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The "Son of Sam" Trial: 1978

Insanity Issue Arises

Berkowitz was arraigned in Brooklyn for the Moskowitz-Violante shooting, as prosecutors in the Bronx and Queens quickly wrote indictments against him for murders in their boroughs. The primary legal issue immediately became whether David Berkowitz was sane enough to stand trial.

A psychiatric report delivered to New York State Supreme Court justices in all three boroughs on August 30 concluded that David Berkowitz was not mentally capable of assisting in his own defense and did not understand the charges against him. Psychiatrists Daniel Schwartz and Richard Weidenbacher, Jr. felt that Berkowitz was "well aware" of the six murder charges, understood that they were criminal acts, and had "the intellectual capacity" to understand the legal process unfolding against him. Yet the doctors concluded that paranoid psychosis left Berkowitz so "emotionally dead" that he was neither capable of nor interested in assisting in his own defense.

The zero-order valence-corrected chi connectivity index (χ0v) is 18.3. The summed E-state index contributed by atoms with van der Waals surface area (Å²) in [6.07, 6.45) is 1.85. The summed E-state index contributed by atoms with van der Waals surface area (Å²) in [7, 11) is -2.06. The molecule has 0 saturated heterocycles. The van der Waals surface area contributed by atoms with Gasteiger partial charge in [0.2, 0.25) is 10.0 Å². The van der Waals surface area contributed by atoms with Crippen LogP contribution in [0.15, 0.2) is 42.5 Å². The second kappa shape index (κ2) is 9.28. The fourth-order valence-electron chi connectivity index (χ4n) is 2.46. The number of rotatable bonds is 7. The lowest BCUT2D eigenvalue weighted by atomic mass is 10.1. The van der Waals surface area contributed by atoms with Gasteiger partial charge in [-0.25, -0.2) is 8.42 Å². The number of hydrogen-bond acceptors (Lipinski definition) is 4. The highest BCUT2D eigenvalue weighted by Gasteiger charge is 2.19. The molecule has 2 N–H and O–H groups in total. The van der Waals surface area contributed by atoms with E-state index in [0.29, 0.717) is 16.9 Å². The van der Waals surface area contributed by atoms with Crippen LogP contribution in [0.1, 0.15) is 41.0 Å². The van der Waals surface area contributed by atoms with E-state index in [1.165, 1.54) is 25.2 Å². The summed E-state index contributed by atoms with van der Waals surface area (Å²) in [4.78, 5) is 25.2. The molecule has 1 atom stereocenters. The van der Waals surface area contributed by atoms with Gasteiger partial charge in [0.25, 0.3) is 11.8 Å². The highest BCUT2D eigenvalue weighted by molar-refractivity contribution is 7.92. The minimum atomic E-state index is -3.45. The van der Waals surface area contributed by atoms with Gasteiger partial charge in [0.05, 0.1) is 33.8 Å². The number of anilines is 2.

Brooklyn District Attorney Eugene Gold challenged the report, obtaining court approval for Berkowitz's examination by prosecution psychiatrist Dr. David Abrahamsen. A month of interviews convinced Dr. Abrahamsen that Berkowitz's demons were "a conscious invention" he was able to control, not a psychotic disorder which controlled his actions. Abrahamsen declared that Berkowitz could understand the legal process and assist in his own defense if he chose to do so. Justice John R. Starkey agreed at a competency hearing on October 21. A week later, Justice Starkey withdrew from the case amidst a furor over controversial statements he had made to the press about Berkowitz's intention to blame his actions on the demons. A new competency hearing was scheduled for the following spring before a different judge.

At the second hearing, psychiatrists Schwartz and Weidenbacher reversed their original opinion. They reported that Berkowitz's mental condition was improving from treatment. While not suggesting that he was sane at the time he allegedly committed the murders, they agreed that Berkowitz was now able to participate in his defense. Their reversal helped Judge Joseph R. Corso determine that Berkowitz was mentally fit to stand trial.

Additional topics

Law Library - American Law and Legal InformationNotable Trials and Court Cases - 1973 to 1980The "Son of Sam" Trial: 1978 - Insanity Issue Arises, Cases Consolidated, Case Inspires New Law, Suggestions For Further Reading